We’ve said it before and we’ll say it again: people are the lifeblood of any company, big or small. Without talented, dedicated employees, any business ceases to function as it needs to.
For recruiters, that means the stakes are high. Bringing in talent — quality, enthusiastic, skilled, great talent, no less — has never been more difficult. It’s a job seeker’s market, as you know, meaning that recruiters are at the whim of what their candidates decide. As renowned author Flannery O’Connor once said, “A good man [or, in this case, employee] is hard to find.”
At the end of the day, though, “good” talent is simply a reflection of a recruiter’s judgment — whether they believe this person will be able to get the job done, get along with the rest of the company, and grow alongside it. So what goes into that judgment? A whole lot, from biases implicit and explicit to hands-down deal-breakers to key traits that have proven to make a solid employee.
It’s the why behind these little judgments that can tell us about recruiting today — what matters, what doesn’t, what’s ethical, and what candidates can do from here.
In our 2017 Recruiter Nation Report, we delve into these attitudes, behaviors, fears, strategies, and predictions for how to build the best companies possible. We learned that, although the public discourse might say something different, bias in hiring does still exist. We learned that recruiters use their own personal judgments to do what they believe is best for their company — and sometimes, that’s a good thing. We learned how much recruiters see, hear, and absorb on a daily basis, making them some of the most perceptive people in an organization.
And after surveying over 800 recruiters in all corners of the United States, we learned some major lessons about the importance of the recruiting function — the weight it carries and why recruiters can be a barometer of a company’s cultural health. Some key learnings we discovered include:
In hiring, bias still exists:
A majority of recruiters (57%) believe implicit bias is a real problem within the American workforce. However, most recruiters say they have no goals in place to increase diversity:
- 52% say they have no goals in place for gender breakdowns and 51% say they have no goals for racial diversity in hiring.
- Only 13% of recruiters ranked “increasing diversity at my company” as a top three priority for the next 12 months.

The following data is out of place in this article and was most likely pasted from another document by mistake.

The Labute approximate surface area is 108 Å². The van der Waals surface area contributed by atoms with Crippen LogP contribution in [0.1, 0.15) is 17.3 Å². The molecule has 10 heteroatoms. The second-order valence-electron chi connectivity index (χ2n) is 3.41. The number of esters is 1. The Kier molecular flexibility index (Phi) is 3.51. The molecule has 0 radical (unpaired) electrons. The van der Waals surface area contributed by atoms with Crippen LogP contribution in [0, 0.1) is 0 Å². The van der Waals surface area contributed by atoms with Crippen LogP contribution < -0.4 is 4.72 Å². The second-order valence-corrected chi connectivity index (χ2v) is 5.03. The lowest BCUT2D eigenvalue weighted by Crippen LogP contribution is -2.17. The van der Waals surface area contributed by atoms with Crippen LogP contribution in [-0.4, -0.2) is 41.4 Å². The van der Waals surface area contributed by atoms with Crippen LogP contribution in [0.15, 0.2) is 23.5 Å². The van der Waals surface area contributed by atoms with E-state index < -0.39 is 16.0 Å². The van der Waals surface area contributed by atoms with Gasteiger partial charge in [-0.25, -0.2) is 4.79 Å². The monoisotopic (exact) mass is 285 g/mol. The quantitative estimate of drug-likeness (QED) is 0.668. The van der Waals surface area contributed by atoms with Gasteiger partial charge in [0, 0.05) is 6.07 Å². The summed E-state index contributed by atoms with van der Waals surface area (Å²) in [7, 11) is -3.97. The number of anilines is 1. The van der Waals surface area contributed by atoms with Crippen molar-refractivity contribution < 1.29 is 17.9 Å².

Some recruiters even see biased attitudes in action:
- One-third (32%) of recruiters say they have observed or heard about sexual harassment/sexist attitudes from candidates, and about a fourth (27%) have observed or heard the same attitudes expressed toward a candidate.
Creating a positive culture starts with knowing what you value — all the way from the interview.
- Conversational skills are by far the most important factor (92%) determining whether a candidate is a ‘cultural fit’.
- This holds true throughout the hiring process. During the first in-person interview, conversation skills (69%), knowledge of the industry (65%), and enthusiasm (62%) are the top three factors that positively influence recruiters.
- Being rude to the receptionist or other support staff (86%), checking your phone (71%), showing up late (58%) and bad hygiene (52%) are the top bad behaviors to automatically disqualify a candidate during an interview.
Who we are impacts how we hire:
There are some major differences between millennial recruiters and their older counterparts when it comes to how they judge candidates. Millennial recruiters put more emphasis on conversation skills and enthusiasm while recruiters over 50 put relatively more emphasis on expressed knowledge of the industry and appearance.
- Millennial recruiters put more emphasis on conversation skills (75% vs. 60% among older recruiters) and enthusiasm (73% vs. 60%)
- Recruiters over 50 emphasize knowledge of the industry (71% vs. 60%) and appearance (33% vs. 17%).
When it comes to evaluating talent, men are more visual — while women more often judge on credentials:
- Males tend to pay more attention to appearance/personal style (30% vs. 23%) and enthusiasm (66% vs. 60%)
- Female recruiters particularly care about a candidate’s college major (25% vs. 18%) and references (35% vs. 29%)